Private 1st Class John S. Greenfield (1914–1944)

John S. Greenfield (Courtesy of the Greenfield family)
HometownCivilian Occupation
Talleyville, DelawarePlumber helper or foreman
BranchService Number
U.S. Army32267552
EuropeanHeadquarters Company, 3rd Battalion, 115th Infantry Regiment, 29th Infantry Division
Purple HeartNormandy

Early Life & Family

John Samuel Greenfield was born in Talleyville, north of downtown Wilmington, Delaware, on April 23, 1914. He was the son of John Wesley Greenfield (a butcher, 1862–1937) and Ella May Greenfield (née Palmer, 1870–1950). He was the youngest of 16 children. He had five older brothers and 10 older sisters. Three sisters and two brothers died prior to his birth.

Greenfield as a child (Courtesy of the Greenfield family)

Greenfield was recorded on the census on January 22, 1920, living with his parents and five siblings on Concord Pike. Census records indicate that he dropped out of school after completing 8th grade.

Greenfield was recorded again on the next census on April 19, 1930, living with his parents and four siblings at the family home on Concord Pike. At the time, he was working as a farmhand. At the time the next census was recorded, on April 5, 1940, he was living with his brother-in-law, Elmer A. Faber, his sister Ruth, and two nephews on Woodrow Avenue in McDaniel Heights, Brandywine Hundred. His occupation was recorded as plumber helper. His mother’s statement to the State of Delaware Public Archives Commission also gave that occupation. On the other hand, his enlistment data card recorded his occupation as a construction foreman.

Greenfield grew up in a home on Concord Pike. Concord Pike, seen here in 1923, is now a six-lane divided highway. (Courtesy of the Delaware Public Archives)

When he registered for the draft on October 16, 1940, Greenfield was working for Paul E. Middleton at 1317 Washington Street in Wilmington. The registrar described him as standing about five feet, seven inches tall and weighing 160 lbs., with brown hair and blue eyes.

Greenfield was a volunteer fireman in the Talleyville Fire Company.

Military Training

Greenfield was drafted. He was inducted into the U.S. Army at Fort Dix, New Jersey, on May 13, 1942. Private Greenfield was initially assigned to Company “I,” 115th Infantry Regiment, 29th Infantry Division. On October 5, 1942, he shipped out from the New York Port of Embarkation aboard the R.M.S. Queen Elizabeth, arriving in the United Kingdom six days later. Around October 28, 1942, he transferred to Headquarters Company, 3rd Battalion, 115th Infantry Regiment.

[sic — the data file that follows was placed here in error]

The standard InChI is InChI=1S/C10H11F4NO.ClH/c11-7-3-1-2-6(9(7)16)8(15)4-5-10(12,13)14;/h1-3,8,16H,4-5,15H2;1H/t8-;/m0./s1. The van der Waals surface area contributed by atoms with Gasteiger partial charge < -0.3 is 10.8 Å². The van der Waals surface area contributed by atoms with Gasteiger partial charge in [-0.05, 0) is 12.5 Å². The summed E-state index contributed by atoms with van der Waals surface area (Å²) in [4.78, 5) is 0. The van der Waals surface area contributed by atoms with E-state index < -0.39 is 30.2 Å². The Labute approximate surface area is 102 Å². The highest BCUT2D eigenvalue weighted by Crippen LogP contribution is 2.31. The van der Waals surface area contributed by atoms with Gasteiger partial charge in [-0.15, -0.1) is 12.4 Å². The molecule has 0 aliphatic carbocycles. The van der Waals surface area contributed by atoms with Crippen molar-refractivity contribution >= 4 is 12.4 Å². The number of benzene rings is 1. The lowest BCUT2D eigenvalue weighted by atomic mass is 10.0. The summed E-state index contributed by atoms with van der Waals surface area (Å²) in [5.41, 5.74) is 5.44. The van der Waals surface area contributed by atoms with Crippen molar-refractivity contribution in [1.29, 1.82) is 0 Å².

Private Greenfield (Courtesy of the Delaware Public Archives)

Newspaper articles described him as a machine gunner. The tables of organization and equipment for an infantry battalion headquarters company did not include any machine gunners per se, though the company was equipped with nine machine guns, so it is certainly possible that he manned one. It is also possible that he was a machine gunner while he was in Company “I,” but held a different role after his transfer to Headquarters Company, 3rd Battalion. A private 1st class assigned to a battalion headquarters company could have been assigned to many jobs such as ammunition bearer, cannoneer (in the antitank platoon), cook’s helper, lineman, messenger, telephone switchboard operator, or scout. Unfortunately, Greenfield’s Military Occupational Specialty (M.O.S.) was not mentioned in available records.

Greenfield was promoted to private 1st class on an unknown date prior to June 1, 1944.

In England, the division continued to train, eventually participating in a series of exercises including simulated landings at Slapton Sands in preparation for the invasion of Normandy. Greenfield’s company departed England aboard LCI-606.

Combat in Normandy

At H-Hour on D-Day, 0630 hours on June 6, 1944, another regiment, the 116th Infantry, led the 29th Infantry Division in the landings on Omaha. The 116th sustained devastating casualties in the process. Private 1st Class Greenfield’s 115th Infantry Regiment landed about four hours later. German forces occupying the village of Saint-Laurent-sur-Mer held out against elements of the 115th and 116th Infantry Regiments on the afternoon of D-Day, but the following morning, an attack by Greenfield’s 3rd Battalion, 115th Infantry finally overwhelmed the defenders.